Student Well-Being

Questions Emerge About Effectiveness of ‘Heads Up Football’ Program

By Bryan Toporek — July 29, 2016 3 min read
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In February 2015, USA Football touted the preliminary findings of a study from the Datalys Center for Sports Injury Research and Prevention that suggested youth-football players who participated in leagues which used its “Heads Up Football” program had 76 percent fewer injuries than those in other youth-football leagues.

On Wednesday, Alan Schwarz of the New York Times poured cold water on that narrative.

After digging into the full findings, which were published in the Orthopaedic Journal of Sports Medicine in July 2015, Schwarz found “Heads Up Football showed no demonstrable effect on concussions during the study, and significantly less effect on injuries overall, than USA Football and the [National Football League] have claimed in settings ranging from online materials and Congressional testimony.”

According to Schwarz, the Datalys researchers split Heads Up Football leagues into two categories: those that belonged to Pop Warner Football, which had implemented restrictions in 2012 on the amount of full-contact practice coaches were allowed to conduct and banned certain tackling drills, and those that didn’t. Only the former group had a “meaningful drop in concussions,” per Schwarz, which suggests “the previously reported drops were clearly driven by a league’s affiliation with Pop Warner, not Heads Up Football.”

Heads Up Football, which aims to refine the tackling and blocking methods that youth-football coaches teach their players, does not limit the amount of full-contact practices allowed within a given week. The Datalys study authors thus suggested that the leagues affiliated with both Pop Warner and Heads Up Football were more effective at preventing injuries because of Pop Warner’s contact restriction combined with Heads Up Football’s educational components. They suggested “a comprehensive coaching education program combined with practice guidelines limiting player-to-player contact may help lower injury rates,” although they noted that in lieu of contact restrictions in practice, a coaching-education program could also help.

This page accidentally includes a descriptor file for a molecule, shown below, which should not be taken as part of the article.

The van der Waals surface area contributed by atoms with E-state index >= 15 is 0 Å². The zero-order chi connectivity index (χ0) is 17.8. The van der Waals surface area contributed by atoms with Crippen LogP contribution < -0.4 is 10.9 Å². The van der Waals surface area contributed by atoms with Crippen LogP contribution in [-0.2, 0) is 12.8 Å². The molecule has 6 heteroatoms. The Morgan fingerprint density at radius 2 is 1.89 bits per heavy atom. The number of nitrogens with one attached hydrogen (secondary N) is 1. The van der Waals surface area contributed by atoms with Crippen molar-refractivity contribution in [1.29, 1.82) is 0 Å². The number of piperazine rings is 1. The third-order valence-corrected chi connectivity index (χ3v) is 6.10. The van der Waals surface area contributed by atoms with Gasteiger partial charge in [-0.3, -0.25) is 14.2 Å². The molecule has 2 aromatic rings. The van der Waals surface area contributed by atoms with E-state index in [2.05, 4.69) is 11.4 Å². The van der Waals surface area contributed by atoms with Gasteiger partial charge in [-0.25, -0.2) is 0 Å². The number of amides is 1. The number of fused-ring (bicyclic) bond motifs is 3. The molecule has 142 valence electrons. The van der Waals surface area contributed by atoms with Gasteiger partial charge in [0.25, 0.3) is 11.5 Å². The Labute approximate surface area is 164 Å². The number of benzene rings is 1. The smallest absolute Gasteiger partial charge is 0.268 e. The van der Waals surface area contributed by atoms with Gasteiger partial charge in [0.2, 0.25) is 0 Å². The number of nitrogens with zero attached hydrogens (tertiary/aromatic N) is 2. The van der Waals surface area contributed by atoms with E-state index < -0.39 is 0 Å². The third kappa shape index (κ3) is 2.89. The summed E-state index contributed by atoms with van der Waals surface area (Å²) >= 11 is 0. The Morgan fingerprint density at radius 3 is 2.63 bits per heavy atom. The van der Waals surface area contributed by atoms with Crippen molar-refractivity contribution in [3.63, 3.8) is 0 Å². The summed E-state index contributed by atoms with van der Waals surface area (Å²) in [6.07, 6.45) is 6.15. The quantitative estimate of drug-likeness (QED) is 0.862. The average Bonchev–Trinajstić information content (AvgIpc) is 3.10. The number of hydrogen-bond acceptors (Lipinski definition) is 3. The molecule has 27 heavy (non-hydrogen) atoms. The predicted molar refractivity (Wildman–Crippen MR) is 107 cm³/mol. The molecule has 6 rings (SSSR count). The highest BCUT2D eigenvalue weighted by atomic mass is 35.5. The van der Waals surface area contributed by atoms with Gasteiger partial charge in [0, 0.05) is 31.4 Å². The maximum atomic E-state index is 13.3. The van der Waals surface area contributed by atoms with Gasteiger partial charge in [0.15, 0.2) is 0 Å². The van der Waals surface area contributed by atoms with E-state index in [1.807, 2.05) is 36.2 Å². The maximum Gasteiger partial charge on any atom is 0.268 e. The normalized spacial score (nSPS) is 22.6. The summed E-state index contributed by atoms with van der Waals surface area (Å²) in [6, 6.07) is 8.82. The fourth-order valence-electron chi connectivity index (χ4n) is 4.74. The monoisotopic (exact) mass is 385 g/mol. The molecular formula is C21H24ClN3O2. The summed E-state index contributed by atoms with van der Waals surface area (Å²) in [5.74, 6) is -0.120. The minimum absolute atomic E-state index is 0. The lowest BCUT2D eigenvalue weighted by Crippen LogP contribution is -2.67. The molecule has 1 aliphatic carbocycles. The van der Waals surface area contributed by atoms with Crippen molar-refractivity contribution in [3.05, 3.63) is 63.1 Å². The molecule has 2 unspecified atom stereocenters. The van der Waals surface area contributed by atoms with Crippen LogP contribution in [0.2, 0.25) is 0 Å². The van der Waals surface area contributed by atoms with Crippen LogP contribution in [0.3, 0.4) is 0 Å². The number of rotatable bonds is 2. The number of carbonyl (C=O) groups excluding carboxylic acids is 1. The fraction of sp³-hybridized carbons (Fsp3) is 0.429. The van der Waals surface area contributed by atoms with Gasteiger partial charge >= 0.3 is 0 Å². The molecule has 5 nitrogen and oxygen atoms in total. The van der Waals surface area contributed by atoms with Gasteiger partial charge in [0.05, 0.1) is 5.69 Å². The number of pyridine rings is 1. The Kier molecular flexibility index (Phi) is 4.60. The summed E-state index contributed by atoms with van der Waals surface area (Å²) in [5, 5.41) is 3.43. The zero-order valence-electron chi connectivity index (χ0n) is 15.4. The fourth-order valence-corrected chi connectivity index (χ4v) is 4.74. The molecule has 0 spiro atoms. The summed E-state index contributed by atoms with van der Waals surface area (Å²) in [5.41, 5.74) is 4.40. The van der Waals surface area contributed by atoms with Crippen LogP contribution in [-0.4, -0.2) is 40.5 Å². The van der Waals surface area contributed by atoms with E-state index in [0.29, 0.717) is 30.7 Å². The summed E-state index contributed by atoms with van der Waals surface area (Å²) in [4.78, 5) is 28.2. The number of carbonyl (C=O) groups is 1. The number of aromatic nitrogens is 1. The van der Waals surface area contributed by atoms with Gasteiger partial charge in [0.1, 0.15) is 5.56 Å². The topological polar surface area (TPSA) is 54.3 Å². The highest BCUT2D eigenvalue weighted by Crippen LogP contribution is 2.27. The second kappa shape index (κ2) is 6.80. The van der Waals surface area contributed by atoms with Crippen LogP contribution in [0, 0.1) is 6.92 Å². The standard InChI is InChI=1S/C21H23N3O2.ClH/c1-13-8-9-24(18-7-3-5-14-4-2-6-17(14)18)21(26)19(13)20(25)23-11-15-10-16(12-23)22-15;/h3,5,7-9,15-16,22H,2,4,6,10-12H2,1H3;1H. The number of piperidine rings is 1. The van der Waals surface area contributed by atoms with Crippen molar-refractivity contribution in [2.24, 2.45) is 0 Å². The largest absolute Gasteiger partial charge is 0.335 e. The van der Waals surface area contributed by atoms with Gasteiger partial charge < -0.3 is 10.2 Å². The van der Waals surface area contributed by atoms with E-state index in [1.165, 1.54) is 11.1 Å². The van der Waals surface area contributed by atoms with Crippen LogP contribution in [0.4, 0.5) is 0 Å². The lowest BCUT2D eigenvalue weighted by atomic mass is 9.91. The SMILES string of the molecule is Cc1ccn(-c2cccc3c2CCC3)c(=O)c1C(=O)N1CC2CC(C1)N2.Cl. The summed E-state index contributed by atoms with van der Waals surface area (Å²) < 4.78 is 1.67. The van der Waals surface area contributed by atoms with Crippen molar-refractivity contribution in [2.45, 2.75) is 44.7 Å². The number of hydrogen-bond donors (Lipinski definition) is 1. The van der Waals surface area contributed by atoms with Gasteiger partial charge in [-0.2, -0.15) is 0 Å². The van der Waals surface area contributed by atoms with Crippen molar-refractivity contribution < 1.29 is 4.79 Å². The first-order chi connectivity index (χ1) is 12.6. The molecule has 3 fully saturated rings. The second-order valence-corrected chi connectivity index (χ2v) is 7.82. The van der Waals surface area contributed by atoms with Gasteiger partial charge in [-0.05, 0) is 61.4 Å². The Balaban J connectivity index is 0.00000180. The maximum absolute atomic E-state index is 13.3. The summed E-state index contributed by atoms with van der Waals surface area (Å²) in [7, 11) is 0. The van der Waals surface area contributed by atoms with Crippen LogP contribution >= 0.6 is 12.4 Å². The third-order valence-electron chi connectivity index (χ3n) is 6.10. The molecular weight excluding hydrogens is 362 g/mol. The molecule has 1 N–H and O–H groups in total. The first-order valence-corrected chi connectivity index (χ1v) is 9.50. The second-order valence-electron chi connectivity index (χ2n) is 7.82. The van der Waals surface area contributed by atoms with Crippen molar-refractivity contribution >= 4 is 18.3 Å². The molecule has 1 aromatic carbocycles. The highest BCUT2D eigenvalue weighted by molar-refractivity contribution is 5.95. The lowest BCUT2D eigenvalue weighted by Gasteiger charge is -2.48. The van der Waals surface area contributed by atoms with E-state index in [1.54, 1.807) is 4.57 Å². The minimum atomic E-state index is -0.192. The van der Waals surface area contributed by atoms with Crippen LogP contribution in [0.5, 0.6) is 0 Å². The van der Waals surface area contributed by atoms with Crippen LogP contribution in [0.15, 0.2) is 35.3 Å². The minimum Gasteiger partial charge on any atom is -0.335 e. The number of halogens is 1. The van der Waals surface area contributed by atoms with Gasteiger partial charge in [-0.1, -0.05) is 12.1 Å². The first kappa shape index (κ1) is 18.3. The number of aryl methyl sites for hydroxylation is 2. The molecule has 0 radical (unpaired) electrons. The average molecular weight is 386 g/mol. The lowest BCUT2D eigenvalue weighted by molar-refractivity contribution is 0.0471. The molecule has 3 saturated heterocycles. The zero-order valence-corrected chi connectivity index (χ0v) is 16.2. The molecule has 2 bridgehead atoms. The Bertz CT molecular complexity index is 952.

According to Schwarz, non-Pop Warner leagues that utilized Heads Up Football did experience a 63 percent drop in practice injuries, but when combined with in-game injuries, the decline amounted to roughly 45 percent. As he noted, that’s far less than the 76 percent that USA Football touted from the preliminary findings of the Datalys study.

“USA Football erred in not conducting a more thorough review with Datalys to ensure that our data was up to date,” Scott Hallenbeck, the executive director of USA Football, told Schwarz in an email. “We regret that error.”

Schwarz isn’t the first reporter to raise a red flag about the effectiveness of Heads Up Football. In 2014, ESPN’s Steven Fainaru and Mark Fainaru-Wada spoke with NFL veterans who expressed skepticism about the program. Nate Jackson, a former tight end and special teams player for the Denver Broncos, called it “rather shameless,” while Jake Plummer, a 10-year NFL quarterback and a then-ambassador for Heads Up Football, said:

It's a violent goddamned game. Your kid is gonna get hurt. If you want to subject kids to football, don't be naïve and think little Johnny will be OK. I tell moms that I can't guarantee your son won't get hurt, but if they're going to play football, at least know what the coach is teaching them and know that these techniques will not ensure his safety but will help them play the game and maybe not get hurt as often.

The big takeaway here: There’s no silver bullet when it comes to eliminating injury risk in youth football or other contact sports. Heads Up Football won’t prevent all injuries, nor will restrictions on contact in practice. Unless contact becomes completely banned in practices and games, sports will contain some inherent form of risk. A conjunction of policy changes—from reduction in contact allowed in practice, mandatory coach education and tweaks to players’ techniques—are youth sports’ best bet when it comes to lowering injury rates.

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A version of this news article first appeared in the Schooled in Sports blog.